Whereas U.K hip-hop artists previously struggled to compete with their American counterparts, the last few years has seen the likes of Tinie Tempah, Dizzee Rascal, and Tinchy Stryder more than hold their own. While they may not be able to match the glamor, super-expensive videos, and star-studded collaborations of Jay-Z, Kanye West, or Eminem, their unique home-grown sound has resonated with audiences able to relate to their tales of everyday British life. Three-piece R&B/rap trio N-Dubz have enjoyed a transformation in their fortunes perhaps more than anyone else, after breaking out of their underground London-centric roots to become one of the biggest and most controversial urban acts in the U.K., scoring several platinum albums, Top Ten singles, and MOBO Awards in the process. But following their slow-burning debut, Uncle B, and their breakthrough second album, Against All Odds, which included the aptly named chart-topper "Number One" and a track written by pop maestro Gary Barlow, 2010 has reversed their steady rise toward commercial and critical respectability, thanks to several tabloid scandals involving drugs, paintball guns, and a death threat sent to a radio listener by outspoken member Dappy. Their third album in three years, Love.Live.Life, therefore, is their opportunity to wisely let the music do the talking. Having secured a five-album deal with influential label Def Jam, it's no surprise that several of its 15 tracks have one eye firmly on the U.S. market, with songs co-produced and co-penned with the likes of Jim Jonsin (Usher), Soundz (Ciara), and Salaam Remi (Nas). It's certainly their most polished offering to date, thanks to the likes of "Took It All Away," based around a Michael Jackson-esque rock guitar solo, their reworking of Compton rapper YG's "Toot It and Boot It," and the military-styled dancehall of "Love Sick." However, despite the slick production, much of Love.Live.Life is still quintessentially British. "Scream My Name" is a synth-led slice of grime which harks back to their street beginnings, "Skit" is a frenetic jargon-filled tale which is surely unintelligible by anyone outside their native North London, while "So Alive" is a squelchy, bass-driven collaboration with former Boy Better Know MC, Skepta. Thankfully, the unintentionally comedic Dappy doesn't dominate proceedings as much as he did on their previous two albums. His irritating "Na Na Niii" catch phrase is still ubiquitous throughout, but instead it's Tulisa, an undeniably gifted singer who's more than a match for any X-Factor warbler, who shines, particularly on the techno, dancefloor-filler title track and the bouncy, Dr. Dre-inspired "Living for the Moment." Of course, with their macho bravado, immature lyrical content, and occasional early-'90s console-game-soundtrack instrumentation (particularly on the dreadful "Girls"), Love.Live.Life is still undoubtedly an acquired taste, and despite its slightly more commercial leanings, it's difficult to see how it can possibly translate outside the U.K.. But its unrelenting upbeat and infectious nature, several potential hit singles, and uncompromising attitude make it impossible, however begrudgingly, not to admire.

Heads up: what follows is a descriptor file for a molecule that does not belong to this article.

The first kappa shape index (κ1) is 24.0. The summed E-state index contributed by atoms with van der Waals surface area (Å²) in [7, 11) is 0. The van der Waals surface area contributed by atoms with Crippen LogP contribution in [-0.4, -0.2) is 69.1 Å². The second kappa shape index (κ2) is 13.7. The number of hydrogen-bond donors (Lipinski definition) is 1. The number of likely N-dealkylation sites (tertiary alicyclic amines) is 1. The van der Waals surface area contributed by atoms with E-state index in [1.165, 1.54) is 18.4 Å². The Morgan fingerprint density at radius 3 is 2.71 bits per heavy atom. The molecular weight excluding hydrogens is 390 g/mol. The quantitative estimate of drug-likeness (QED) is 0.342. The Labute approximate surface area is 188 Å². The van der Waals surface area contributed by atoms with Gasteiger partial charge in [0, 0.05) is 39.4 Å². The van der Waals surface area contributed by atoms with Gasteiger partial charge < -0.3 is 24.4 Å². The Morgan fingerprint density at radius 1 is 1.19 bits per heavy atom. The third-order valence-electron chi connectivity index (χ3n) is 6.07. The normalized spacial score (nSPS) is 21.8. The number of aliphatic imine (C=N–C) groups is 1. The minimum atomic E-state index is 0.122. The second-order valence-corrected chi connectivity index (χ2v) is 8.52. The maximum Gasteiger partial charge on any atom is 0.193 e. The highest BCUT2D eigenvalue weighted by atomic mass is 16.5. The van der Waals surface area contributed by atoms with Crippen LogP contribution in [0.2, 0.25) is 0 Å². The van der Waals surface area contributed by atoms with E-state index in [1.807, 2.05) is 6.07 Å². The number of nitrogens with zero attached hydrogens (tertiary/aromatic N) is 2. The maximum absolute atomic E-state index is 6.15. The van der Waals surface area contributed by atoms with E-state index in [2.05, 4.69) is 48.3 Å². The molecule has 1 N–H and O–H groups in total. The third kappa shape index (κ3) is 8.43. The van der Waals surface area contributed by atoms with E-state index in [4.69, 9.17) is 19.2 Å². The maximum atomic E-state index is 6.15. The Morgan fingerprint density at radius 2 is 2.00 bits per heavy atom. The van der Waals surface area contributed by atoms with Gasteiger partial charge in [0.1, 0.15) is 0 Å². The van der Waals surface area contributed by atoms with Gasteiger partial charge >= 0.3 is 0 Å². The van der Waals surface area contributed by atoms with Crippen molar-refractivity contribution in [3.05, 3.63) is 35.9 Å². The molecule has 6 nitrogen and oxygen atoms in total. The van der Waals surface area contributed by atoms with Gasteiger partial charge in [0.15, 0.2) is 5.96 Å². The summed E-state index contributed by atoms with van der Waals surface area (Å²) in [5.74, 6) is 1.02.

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AllMusic Review by Jon O'Brien